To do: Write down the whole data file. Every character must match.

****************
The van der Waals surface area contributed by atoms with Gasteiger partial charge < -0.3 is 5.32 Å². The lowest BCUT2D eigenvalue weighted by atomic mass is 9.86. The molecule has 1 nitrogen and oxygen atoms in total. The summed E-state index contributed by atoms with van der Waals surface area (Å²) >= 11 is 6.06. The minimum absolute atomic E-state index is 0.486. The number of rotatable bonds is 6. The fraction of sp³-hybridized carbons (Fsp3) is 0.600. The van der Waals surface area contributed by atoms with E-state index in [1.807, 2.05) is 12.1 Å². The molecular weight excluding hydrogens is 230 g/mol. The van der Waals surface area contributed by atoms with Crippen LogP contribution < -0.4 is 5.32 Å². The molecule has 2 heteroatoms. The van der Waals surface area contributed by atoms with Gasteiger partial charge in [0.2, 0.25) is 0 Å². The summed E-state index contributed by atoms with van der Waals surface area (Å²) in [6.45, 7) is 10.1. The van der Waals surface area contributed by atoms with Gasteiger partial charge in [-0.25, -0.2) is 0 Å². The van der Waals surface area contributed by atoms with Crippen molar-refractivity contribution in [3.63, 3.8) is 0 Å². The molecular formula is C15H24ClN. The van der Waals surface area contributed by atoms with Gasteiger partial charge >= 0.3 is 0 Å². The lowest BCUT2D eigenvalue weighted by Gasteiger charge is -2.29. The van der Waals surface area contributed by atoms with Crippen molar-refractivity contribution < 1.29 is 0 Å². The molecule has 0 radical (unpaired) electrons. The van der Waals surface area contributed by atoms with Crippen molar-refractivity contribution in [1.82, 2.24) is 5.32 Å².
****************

The van der Waals surface area contributed by atoms with Gasteiger partial charge < -0.3 is 5.32 Å². The lowest BCUT2D eigenvalue weighted by atomic mass is 9.86. The molecule has 1 nitrogen and oxygen atoms in total. The summed E-state index contributed by atoms with van der Waals surface area (Å²) >= 11 is 6.06. The minimum absolute atomic E-state index is 0.486. The number of rotatable bonds is 6. The fraction of sp³-hybridized carbons (Fsp3) is 0.600. The van der Waals surface area contributed by atoms with E-state index in [1.807, 2.05) is 12.1 Å². The molecular weight excluding hydrogens is 230 g/mol. The van der Waals surface area contributed by atoms with Crippen LogP contribution < -0.4 is 5.32 Å². The molecule has 2 heteroatoms. The van der Waals surface area contributed by atoms with Gasteiger partial charge in [0.2, 0.25) is 0 Å². The summed E-state index contributed by atoms with van der Waals surface area (Å²) in [6.45, 7) is 10.1. The van der Waals surface area contributed by atoms with Gasteiger partial charge in [-0.25, -0.2) is 0 Å². The van der Waals surface area contributed by atoms with Crippen molar-refractivity contribution in [3.63, 3.8) is 0 Å². The molecular formula is C15H24ClN. The van der Waals surface area contributed by atoms with Gasteiger partial charge >= 0.3 is 0 Å². The lowest BCUT2D eigenvalue weighted by Gasteiger charge is -2.29. The van der Waals surface area contributed by atoms with Crippen molar-refractivity contribution < 1.29 is 0 Å². The molecule has 0 radical (unpaired) electrons. The van der Waals surface area contributed by atoms with Crippen molar-refractivity contribution in [1.82, 2.24) is 5.32 Å².